Linking Ubiquitin Research to Drug Discovery

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  • Name
    Catalogue Number
    Size
    Price
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  • Name:
    A20 CD(1-366) [GST-tagged]
    Catalogue Number:
    64-0047-050
    Size:
    50 µg
    Price:
    £195
    Add To Basket
  • Species
    human
  • Source
    E. coli
  • Quantity
    50 µg
  • Storage
    -70°C
  • Concentration
    0.5 mg/ml
  • Formulation
    50 mM HEPES pH 7.5, 150 mM sodium chloride, 2 mM dithiothreitol, 10% glycerol
  • Molecular Weight
    ~70.9kDa
  • Stability
    12 months at -70°C; aliquot as required
  • Protein Sequence
    Accession number: NP_006281. For full protein sequence information download the Certificate of Analysis pdf.
  • QA; Protein Identification
    Confirmed by mass spectrometry.
  • QA; Activity
    Deubiquitylase Enzyme Assay: The activity of GST-A20 CD(1-366) was validated by the monitoring of mono-ubiquitin generation as a result of the enzyme catalysed cleavage of K48-linked di-ubiquitin. Incubation of the substrate in the presence or absence of GST-A20 CD(1-366) was compared confirming the deubiquitylating activity of GST-A20 CD(1-366).

Deconjugating enzymes (DCEs) are proteases that process ubiquitin or ubiquitin-like gene products, reverse the modification of proteins by a single ubiquitin or ubiquitin-like protein (UBL) and remodel polyubiquitin (or poly-UBL) chains on target proteins (Reyes-Turcu et al., 2009). The deubiquitylating – or deubiquitinating – enzymes (DUBs) represent the largest family of DCEs and regulate ubiquitin dependent signalling pathways. The activities of the DUBs include the generation of free ubiquitin from precursor molecules, the recycling of ubiquitin following substrate degradation to maintain cellular ubiquitin homeostasis and the removal of ubiquitin or ubiquitin-like proteins (UBL) modifications through chain editing to rescue proteins from proteasomal degradation or to influence cell signalling events (Komander et al., 2009). There are two main classes of DUB, cysteine proteases and metalloproteases. A20 is a cysteine protease and is a member of the OTU (ovarian tumour) superfamily of proteins (Balakirev et al., 2003). Cloning of the human gene was first described by Opipari et al. (1990). A20, or TNFAIP3, is a ubiquitin-editing enzyme that contains both ubiquitin ligase and deubiquitylase activities. The N-terminal domain of A20 functions as a deubiquitylating enzyme by removing K63-linked ubiquitin chains from receptor-interacting protein (RIP) essential mediator of the proximal TNF receptor-1 (TNFR1) signalling complex. The C-terminal domain of A20, composed of 7 C2/C2 zinc fingers, then functions as a ubiquitin ligase by polyubiquitylating RIP with K48- linked ubiquitin chains, thereby targeting RIP for proteasomal degradation (Wertz et al., 2004). Literature evidence suggests a mechanism of action for A20 in the inhibition of inflammatory signalling pathways.Research showed that A20 inhibits the E3 ligase activities of TRAF6, TRAF2, and cIAP1 by antagonizing interactions with E2 ubiquitin-conjugating enzymes Ube2N and Ube2D3. A20, together with the regulatory molecule TAX1BP1, interacted with Ube2N and Ube2D3 and triggered their ubiquitylation and proteasome-dependent degradation (Shembade et al., 2010). More recently, studies have highlighted the clinical and biological importance of A20. Human genetic research has shown strongly linked polymorphisms and mutations in the gene encoding A20 to inflammatory, autoimmune and malignant diseases. Furthermore, studies in gene-targeted mice have revealed that A20 regulates multiple immune cell functions and prevents experimental diseases that closely mimic human conditions. These studies reveal the importance of A20-mediated regulation of ubiquitin-dependent signalling in human disease (Ma and Malynn, 2012).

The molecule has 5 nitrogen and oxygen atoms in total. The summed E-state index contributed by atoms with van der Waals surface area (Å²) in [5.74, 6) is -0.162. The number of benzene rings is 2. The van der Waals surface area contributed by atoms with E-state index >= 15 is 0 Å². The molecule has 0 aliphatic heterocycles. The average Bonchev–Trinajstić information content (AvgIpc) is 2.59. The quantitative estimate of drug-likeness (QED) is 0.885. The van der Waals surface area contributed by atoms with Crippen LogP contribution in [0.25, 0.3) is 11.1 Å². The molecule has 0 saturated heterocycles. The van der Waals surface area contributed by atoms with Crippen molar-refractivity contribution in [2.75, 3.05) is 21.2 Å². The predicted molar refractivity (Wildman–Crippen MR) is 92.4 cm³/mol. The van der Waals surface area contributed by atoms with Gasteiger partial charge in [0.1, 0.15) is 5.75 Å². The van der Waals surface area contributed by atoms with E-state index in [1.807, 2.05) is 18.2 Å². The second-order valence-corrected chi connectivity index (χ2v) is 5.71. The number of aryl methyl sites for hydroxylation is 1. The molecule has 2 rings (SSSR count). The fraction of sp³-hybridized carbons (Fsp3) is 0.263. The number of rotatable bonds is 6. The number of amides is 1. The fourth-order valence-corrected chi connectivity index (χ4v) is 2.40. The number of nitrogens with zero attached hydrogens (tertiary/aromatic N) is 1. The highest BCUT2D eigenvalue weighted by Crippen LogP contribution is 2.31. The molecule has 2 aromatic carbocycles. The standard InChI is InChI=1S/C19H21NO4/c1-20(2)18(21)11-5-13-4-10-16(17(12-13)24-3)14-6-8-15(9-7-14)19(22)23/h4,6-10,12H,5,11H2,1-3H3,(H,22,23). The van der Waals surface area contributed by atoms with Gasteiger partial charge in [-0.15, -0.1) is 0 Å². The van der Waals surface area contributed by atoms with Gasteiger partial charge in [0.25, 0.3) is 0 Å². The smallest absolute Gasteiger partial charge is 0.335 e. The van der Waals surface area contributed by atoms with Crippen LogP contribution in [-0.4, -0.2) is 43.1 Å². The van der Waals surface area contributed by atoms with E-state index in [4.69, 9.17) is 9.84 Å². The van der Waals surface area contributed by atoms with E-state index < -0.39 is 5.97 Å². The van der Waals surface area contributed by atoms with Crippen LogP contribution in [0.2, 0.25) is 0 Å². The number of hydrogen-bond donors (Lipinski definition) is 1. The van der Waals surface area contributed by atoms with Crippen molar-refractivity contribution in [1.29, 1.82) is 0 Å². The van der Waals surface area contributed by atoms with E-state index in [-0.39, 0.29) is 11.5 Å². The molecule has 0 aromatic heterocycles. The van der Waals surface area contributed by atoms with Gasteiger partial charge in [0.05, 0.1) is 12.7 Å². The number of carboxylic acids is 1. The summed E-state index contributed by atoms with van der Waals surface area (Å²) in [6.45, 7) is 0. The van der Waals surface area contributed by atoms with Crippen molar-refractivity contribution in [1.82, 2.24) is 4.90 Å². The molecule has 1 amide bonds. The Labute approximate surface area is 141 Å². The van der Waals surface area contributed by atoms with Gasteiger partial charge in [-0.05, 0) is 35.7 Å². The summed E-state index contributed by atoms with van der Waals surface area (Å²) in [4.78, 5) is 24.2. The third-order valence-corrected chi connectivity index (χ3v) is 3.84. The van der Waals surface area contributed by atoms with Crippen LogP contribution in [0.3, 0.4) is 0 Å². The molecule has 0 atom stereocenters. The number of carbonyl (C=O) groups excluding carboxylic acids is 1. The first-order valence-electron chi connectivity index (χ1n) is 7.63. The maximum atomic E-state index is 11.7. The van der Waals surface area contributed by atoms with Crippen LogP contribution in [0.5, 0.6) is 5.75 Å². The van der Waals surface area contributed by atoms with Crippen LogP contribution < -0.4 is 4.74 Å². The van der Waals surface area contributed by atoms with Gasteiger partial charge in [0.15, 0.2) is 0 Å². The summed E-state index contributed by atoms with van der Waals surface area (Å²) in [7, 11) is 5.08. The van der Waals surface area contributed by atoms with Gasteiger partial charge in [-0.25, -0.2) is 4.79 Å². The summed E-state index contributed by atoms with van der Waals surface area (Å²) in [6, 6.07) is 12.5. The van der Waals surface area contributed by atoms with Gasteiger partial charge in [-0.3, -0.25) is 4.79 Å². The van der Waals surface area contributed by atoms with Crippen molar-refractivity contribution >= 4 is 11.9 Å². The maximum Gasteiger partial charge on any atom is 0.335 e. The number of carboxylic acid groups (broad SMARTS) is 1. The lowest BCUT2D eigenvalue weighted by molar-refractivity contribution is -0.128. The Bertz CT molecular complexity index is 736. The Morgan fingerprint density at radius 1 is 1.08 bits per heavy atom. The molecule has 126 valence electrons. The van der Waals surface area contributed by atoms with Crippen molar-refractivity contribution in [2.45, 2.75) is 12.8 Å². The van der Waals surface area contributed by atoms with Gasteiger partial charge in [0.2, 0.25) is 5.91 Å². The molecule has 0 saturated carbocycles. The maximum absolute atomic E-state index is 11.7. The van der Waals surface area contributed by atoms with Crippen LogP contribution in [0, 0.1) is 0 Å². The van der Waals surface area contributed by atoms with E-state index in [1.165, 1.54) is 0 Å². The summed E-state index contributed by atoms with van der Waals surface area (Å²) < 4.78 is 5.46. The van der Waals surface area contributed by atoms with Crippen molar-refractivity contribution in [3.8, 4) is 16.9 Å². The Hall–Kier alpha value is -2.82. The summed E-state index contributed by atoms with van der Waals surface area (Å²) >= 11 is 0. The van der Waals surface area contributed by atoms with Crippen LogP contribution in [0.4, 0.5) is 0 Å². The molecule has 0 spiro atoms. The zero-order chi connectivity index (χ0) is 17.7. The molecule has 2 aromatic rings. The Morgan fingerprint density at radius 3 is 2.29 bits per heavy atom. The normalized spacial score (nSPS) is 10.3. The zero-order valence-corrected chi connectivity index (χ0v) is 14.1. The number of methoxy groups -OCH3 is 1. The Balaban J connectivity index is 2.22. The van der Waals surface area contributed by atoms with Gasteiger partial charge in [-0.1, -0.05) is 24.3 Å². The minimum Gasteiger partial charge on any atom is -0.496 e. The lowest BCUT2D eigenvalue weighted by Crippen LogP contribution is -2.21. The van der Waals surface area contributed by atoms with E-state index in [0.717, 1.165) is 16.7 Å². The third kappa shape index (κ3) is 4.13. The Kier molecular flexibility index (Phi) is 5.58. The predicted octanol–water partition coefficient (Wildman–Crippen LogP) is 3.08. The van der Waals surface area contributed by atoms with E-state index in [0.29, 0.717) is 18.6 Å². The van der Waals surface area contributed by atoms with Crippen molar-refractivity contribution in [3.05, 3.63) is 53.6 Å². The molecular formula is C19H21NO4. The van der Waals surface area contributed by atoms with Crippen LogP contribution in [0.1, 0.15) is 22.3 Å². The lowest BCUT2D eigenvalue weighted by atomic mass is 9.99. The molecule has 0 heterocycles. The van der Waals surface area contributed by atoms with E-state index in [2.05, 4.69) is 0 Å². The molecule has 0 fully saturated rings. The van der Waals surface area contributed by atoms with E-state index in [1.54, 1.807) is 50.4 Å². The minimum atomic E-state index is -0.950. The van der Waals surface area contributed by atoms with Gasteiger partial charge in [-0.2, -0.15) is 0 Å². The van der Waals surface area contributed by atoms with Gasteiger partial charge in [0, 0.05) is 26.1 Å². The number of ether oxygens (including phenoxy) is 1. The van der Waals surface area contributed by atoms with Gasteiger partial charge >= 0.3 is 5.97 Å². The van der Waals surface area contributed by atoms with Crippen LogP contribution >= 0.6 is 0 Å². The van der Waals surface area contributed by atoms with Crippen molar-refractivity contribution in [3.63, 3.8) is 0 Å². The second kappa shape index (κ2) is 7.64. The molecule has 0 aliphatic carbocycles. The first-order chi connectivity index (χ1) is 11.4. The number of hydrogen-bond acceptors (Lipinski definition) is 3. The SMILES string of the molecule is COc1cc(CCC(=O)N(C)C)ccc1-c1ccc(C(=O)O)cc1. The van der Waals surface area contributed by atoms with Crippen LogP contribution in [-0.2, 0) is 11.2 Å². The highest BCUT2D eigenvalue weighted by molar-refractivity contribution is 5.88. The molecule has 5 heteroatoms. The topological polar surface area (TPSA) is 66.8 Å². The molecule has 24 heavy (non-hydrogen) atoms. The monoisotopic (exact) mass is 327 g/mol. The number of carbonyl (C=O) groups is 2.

References:
Balakirev MY, Tcherniuk SO, Jaquinod M and Chroboczek J (2003) Otubains: a new family of cysteine proteases in the ubiquitin pathway. EMBO Rep 4, 517-522.
Komander D, Clague MJ and Urbe S (2009) Breaking the chains: structure and function of the deubiquitinases. Nat Rev Mol Cell Biol 10, 550-563.
Ma A and Malynn BA (2012) A20: linking a complex regulator of ubiquitylation to immunity and human disease. Nature Reviews. Immunology 12, 774-785.
Opipari AW, Jr., Boguski MS and Dixit VM (1990) The A20 cDNA induced by tumor necrosis factor alpha encodes a novel type of zinc finger protein. J Biol Chem 265, 14705-14708.
Reyes-Turcu FE, Ventii KH and Wilkinson KD (2009) Regulation and cellular roles of ubiquitin-specific deubiquitinating enzymes. Ann Rev Biochem 78, 363-397.
Shembade N, Ma A and Harhaj EW (2010) Inhibition of NF-kappaB signaling by A20 through disruption of ubiquitin enzyme complexes. Science 327, 1135-1139.
Wertz IE, O’Rourke KM, Zhou H, Eby M, Aravind L, Seshagiri S, et al. (2004) De-ubiquitination and ubiquitin ligase domains of A20 downregulate NF-kappaB signalling. Nature 430, 694-699.